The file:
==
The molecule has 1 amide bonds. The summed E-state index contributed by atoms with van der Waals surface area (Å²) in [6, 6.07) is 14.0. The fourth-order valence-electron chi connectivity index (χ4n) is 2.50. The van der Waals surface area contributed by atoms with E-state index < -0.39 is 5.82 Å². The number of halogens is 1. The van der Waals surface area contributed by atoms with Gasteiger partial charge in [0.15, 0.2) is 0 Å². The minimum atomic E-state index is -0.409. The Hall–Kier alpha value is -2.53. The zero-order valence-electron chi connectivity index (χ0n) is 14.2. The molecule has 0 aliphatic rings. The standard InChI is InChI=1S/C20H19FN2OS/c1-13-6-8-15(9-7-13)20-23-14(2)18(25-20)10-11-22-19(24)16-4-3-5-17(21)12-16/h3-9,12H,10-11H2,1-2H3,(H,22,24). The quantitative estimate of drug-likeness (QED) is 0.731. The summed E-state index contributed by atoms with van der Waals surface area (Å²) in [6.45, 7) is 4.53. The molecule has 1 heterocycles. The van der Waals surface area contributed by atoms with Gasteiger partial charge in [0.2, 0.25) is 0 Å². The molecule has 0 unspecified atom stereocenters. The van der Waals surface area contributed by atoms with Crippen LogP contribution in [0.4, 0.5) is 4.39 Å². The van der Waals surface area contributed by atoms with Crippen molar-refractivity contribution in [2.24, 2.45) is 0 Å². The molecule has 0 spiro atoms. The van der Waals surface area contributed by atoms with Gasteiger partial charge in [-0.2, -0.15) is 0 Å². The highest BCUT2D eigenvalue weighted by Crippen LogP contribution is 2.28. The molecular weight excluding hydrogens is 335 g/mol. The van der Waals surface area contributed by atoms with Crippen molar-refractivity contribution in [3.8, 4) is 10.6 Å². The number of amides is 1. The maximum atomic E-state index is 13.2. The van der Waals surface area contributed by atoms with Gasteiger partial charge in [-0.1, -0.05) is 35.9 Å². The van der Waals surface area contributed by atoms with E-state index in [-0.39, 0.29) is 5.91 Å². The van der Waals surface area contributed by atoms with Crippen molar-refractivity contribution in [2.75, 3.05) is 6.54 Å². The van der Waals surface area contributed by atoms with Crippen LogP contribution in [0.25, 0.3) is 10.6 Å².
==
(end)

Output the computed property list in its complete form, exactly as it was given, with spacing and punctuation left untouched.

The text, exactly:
The molecule has 1 amide bonds. The summed E-state index contributed by atoms with van der Waals surface area (Å²) in [6, 6.07) is 14.0. The fourth-order valence-electron chi connectivity index (χ4n) is 2.50. The van der Waals surface area contributed by atoms with E-state index < -0.39 is 5.82 Å². The number of halogens is 1. The van der Waals surface area contributed by atoms with Gasteiger partial charge in [0.15, 0.2) is 0 Å². The minimum atomic E-state index is -0.409. The Hall–Kier alpha value is -2.53. The zero-order valence-electron chi connectivity index (χ0n) is 14.2. The molecule has 0 aliphatic rings. The standard InChI is InChI=1S/C20H19FN2OS/c1-13-6-8-15(9-7-13)20-23-14(2)18(25-20)10-11-22-19(24)16-4-3-5-17(21)12-16/h3-9,12H,10-11H2,1-2H3,(H,22,24). The quantitative estimate of drug-likeness (QED) is 0.731. The summed E-state index contributed by atoms with van der Waals surface area (Å²) in [6.45, 7) is 4.53. The molecule has 1 heterocycles. The van der Waals surface area contributed by atoms with Gasteiger partial charge in [0.2, 0.25) is 0 Å². The molecule has 0 unspecified atom stereocenters. The van der Waals surface area contributed by atoms with Crippen LogP contribution in [0.4, 0.5) is 4.39 Å². The van der Waals surface area contributed by atoms with Crippen molar-refractivity contribution in [2.24, 2.45) is 0 Å². The molecule has 0 spiro atoms. The van der Waals surface area contributed by atoms with Gasteiger partial charge in [-0.2, -0.15) is 0 Å². The highest BCUT2D eigenvalue weighted by Crippen LogP contribution is 2.28. The molecular weight excluding hydrogens is 335 g/mol. The van der Waals surface area contributed by atoms with Crippen molar-refractivity contribution in [3.8, 4) is 10.6 Å². The number of amides is 1. The maximum atomic E-state index is 13.2. The van der Waals surface area contributed by atoms with Gasteiger partial charge in [-0.1, -0.05) is 35.9 Å². The van der Waals surface area contributed by atoms with E-state index in [-0.39, 0.29) is 5.91 Å². The van der Waals surface area contributed by atoms with Crippen molar-refractivity contribution in [2.75, 3.05) is 6.54 Å². The van der Waals surface area contributed by atoms with Crippen LogP contribution in [0.25, 0.3) is 10.6 Å².